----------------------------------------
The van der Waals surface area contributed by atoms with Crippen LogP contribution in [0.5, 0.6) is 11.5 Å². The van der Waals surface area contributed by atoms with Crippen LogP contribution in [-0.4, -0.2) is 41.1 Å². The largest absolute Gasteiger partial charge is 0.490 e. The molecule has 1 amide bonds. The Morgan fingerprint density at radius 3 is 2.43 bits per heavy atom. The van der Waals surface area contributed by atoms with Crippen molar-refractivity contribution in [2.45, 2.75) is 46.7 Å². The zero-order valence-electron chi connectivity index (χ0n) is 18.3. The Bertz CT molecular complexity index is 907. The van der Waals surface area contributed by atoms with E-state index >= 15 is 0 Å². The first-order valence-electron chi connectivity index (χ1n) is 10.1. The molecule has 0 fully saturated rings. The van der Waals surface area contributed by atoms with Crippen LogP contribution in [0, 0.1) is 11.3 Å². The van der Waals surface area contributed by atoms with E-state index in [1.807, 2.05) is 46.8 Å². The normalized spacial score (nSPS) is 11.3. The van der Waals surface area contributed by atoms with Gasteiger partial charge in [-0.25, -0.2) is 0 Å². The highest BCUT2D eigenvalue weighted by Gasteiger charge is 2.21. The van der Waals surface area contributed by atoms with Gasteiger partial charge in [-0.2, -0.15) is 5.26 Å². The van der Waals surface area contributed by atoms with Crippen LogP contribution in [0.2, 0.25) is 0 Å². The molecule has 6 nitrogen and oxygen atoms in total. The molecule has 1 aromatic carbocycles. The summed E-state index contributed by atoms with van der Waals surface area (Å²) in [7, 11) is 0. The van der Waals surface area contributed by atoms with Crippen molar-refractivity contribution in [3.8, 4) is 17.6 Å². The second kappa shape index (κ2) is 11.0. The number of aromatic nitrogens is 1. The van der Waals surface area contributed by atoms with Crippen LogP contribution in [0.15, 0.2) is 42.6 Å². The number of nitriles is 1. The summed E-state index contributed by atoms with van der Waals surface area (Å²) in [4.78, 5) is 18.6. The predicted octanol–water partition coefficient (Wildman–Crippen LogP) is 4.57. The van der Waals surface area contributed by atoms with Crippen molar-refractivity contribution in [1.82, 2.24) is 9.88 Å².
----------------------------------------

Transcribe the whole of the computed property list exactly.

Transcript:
The van der Waals surface area contributed by atoms with Crippen LogP contribution in [0.5, 0.6) is 11.5 Å². The van der Waals surface area contributed by atoms with Crippen LogP contribution in [-0.4, -0.2) is 41.1 Å². The largest absolute Gasteiger partial charge is 0.490 e. The molecule has 1 amide bonds. The Morgan fingerprint density at radius 3 is 2.43 bits per heavy atom. The van der Waals surface area contributed by atoms with Crippen molar-refractivity contribution in [2.45, 2.75) is 46.7 Å². The zero-order valence-electron chi connectivity index (χ0n) is 18.3. The Bertz CT molecular complexity index is 907. The van der Waals surface area contributed by atoms with E-state index >= 15 is 0 Å². The first-order valence-electron chi connectivity index (χ1n) is 10.1. The molecule has 0 fully saturated rings. The van der Waals surface area contributed by atoms with Crippen LogP contribution in [0, 0.1) is 11.3 Å². The van der Waals surface area contributed by atoms with E-state index in [1.807, 2.05) is 46.8 Å². The normalized spacial score (nSPS) is 11.3. The van der Waals surface area contributed by atoms with Gasteiger partial charge in [-0.25, -0.2) is 0 Å². The highest BCUT2D eigenvalue weighted by Gasteiger charge is 2.21. The van der Waals surface area contributed by atoms with Gasteiger partial charge in [-0.2, -0.15) is 5.26 Å². The van der Waals surface area contributed by atoms with Crippen LogP contribution in [0.2, 0.25) is 0 Å². The molecule has 6 nitrogen and oxygen atoms in total. The molecule has 1 aromatic carbocycles. The summed E-state index contributed by atoms with van der Waals surface area (Å²) in [7, 11) is 0. The van der Waals surface area contributed by atoms with Crippen molar-refractivity contribution in [3.8, 4) is 17.6 Å². The second kappa shape index (κ2) is 11.0. The number of aromatic nitrogens is 1. The van der Waals surface area contributed by atoms with Crippen LogP contribution in [0.15, 0.2) is 42.6 Å². The number of nitriles is 1. The summed E-state index contributed by atoms with van der Waals surface area (Å²) in [4.78, 5) is 18.6. The predicted octanol–water partition coefficient (Wildman–Crippen LogP) is 4.57. The van der Waals surface area contributed by atoms with Crippen molar-refractivity contribution in [1.82, 2.24) is 9.88 Å².